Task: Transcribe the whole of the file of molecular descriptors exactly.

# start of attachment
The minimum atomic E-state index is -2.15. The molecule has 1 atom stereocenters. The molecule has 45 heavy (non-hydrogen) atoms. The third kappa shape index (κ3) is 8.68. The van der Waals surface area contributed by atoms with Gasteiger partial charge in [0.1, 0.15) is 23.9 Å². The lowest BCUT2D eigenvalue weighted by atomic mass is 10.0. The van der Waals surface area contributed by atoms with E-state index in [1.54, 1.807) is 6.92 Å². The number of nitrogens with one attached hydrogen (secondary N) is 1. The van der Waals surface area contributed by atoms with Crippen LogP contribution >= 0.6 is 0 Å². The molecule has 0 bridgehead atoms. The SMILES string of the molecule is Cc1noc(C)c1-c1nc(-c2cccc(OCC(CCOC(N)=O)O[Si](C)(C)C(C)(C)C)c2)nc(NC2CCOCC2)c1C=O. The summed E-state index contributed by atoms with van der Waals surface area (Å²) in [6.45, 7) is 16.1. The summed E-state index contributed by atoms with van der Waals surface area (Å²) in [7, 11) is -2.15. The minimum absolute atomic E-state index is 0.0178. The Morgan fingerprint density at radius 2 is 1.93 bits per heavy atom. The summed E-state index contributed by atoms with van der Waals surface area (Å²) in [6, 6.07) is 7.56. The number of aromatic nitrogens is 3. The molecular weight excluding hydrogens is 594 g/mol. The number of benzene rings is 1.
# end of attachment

The minimum atomic E-state index is -2.15. The molecule has 1 atom stereocenters. The molecule has 45 heavy (non-hydrogen) atoms. The third kappa shape index (κ3) is 8.68. The van der Waals surface area contributed by atoms with Gasteiger partial charge in [0.1, 0.15) is 23.9 Å². The lowest BCUT2D eigenvalue weighted by atomic mass is 10.0. The van der Waals surface area contributed by atoms with E-state index in [1.54, 1.807) is 6.92 Å². The number of nitrogens with one attached hydrogen (secondary N) is 1. The van der Waals surface area contributed by atoms with Crippen LogP contribution >= 0.6 is 0 Å². The molecule has 0 bridgehead atoms. The SMILES string of the molecule is Cc1noc(C)c1-c1nc(-c2cccc(OCC(CCOC(N)=O)O[Si](C)(C)C(C)(C)C)c2)nc(NC2CCOCC2)c1C=O. The summed E-state index contributed by atoms with van der Waals surface area (Å²) in [6.45, 7) is 16.1. The summed E-state index contributed by atoms with van der Waals surface area (Å²) in [7, 11) is -2.15. The minimum absolute atomic E-state index is 0.0178. The Morgan fingerprint density at radius 2 is 1.93 bits per heavy atom. The summed E-state index contributed by atoms with van der Waals surface area (Å²) in [6, 6.07) is 7.56. The number of aromatic nitrogens is 3. The molecular weight excluding hydrogens is 594 g/mol. The number of benzene rings is 1.